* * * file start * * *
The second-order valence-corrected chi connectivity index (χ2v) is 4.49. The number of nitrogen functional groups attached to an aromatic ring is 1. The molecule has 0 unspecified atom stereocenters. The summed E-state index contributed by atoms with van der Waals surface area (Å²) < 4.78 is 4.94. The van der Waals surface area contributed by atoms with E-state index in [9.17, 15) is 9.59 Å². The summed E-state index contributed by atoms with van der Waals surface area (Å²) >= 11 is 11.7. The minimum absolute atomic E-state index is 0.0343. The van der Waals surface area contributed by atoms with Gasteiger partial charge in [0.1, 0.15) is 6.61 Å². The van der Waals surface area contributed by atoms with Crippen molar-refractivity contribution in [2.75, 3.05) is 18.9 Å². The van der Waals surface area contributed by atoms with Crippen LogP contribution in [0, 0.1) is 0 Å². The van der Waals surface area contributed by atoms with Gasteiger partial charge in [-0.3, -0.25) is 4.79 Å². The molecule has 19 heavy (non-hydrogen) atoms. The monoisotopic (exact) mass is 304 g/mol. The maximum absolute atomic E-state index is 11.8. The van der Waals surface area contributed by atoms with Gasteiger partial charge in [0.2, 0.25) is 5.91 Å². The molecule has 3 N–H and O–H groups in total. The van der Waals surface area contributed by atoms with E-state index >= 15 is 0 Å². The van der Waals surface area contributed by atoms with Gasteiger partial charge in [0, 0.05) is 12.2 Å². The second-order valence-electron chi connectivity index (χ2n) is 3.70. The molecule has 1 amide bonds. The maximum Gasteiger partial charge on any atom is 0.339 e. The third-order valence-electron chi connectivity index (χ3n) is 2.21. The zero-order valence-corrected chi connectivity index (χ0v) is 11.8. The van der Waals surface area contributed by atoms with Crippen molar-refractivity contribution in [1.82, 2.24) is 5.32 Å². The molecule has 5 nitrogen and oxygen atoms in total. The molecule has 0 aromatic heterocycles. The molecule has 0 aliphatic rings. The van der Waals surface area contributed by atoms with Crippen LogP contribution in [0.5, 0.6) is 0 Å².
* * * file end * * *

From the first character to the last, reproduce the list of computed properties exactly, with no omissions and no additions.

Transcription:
The second-order valence-corrected chi connectivity index (χ2v) is 4.49. The number of nitrogen functional groups attached to an aromatic ring is 1. The molecule has 0 unspecified atom stereocenters. The summed E-state index contributed by atoms with van der Waals surface area (Å²) < 4.78 is 4.94. The van der Waals surface area contributed by atoms with E-state index in [9.17, 15) is 9.59 Å². The summed E-state index contributed by atoms with van der Waals surface area (Å²) >= 11 is 11.7. The minimum absolute atomic E-state index is 0.0343. The van der Waals surface area contributed by atoms with Gasteiger partial charge in [0.1, 0.15) is 6.61 Å². The van der Waals surface area contributed by atoms with Crippen molar-refractivity contribution in [2.75, 3.05) is 18.9 Å². The van der Waals surface area contributed by atoms with Crippen LogP contribution in [0, 0.1) is 0 Å². The van der Waals surface area contributed by atoms with Gasteiger partial charge in [-0.3, -0.25) is 4.79 Å². The molecule has 19 heavy (non-hydrogen) atoms. The monoisotopic (exact) mass is 304 g/mol. The maximum absolute atomic E-state index is 11.8. The van der Waals surface area contributed by atoms with Gasteiger partial charge in [0.2, 0.25) is 5.91 Å². The molecule has 3 N–H and O–H groups in total. The van der Waals surface area contributed by atoms with E-state index >= 15 is 0 Å². The van der Waals surface area contributed by atoms with Gasteiger partial charge in [0, 0.05) is 12.2 Å². The second-order valence-electron chi connectivity index (χ2n) is 3.70. The molecule has 1 amide bonds. The maximum Gasteiger partial charge on any atom is 0.339 e. The third-order valence-electron chi connectivity index (χ3n) is 2.21. The zero-order valence-corrected chi connectivity index (χ0v) is 11.8. The van der Waals surface area contributed by atoms with Crippen molar-refractivity contribution in [1.82, 2.24) is 5.32 Å². The molecule has 5 nitrogen and oxygen atoms in total. The molecule has 0 aromatic heterocycles. The molecule has 0 aliphatic rings. The van der Waals surface area contributed by atoms with Crippen LogP contribution in [0.5, 0.6) is 0 Å².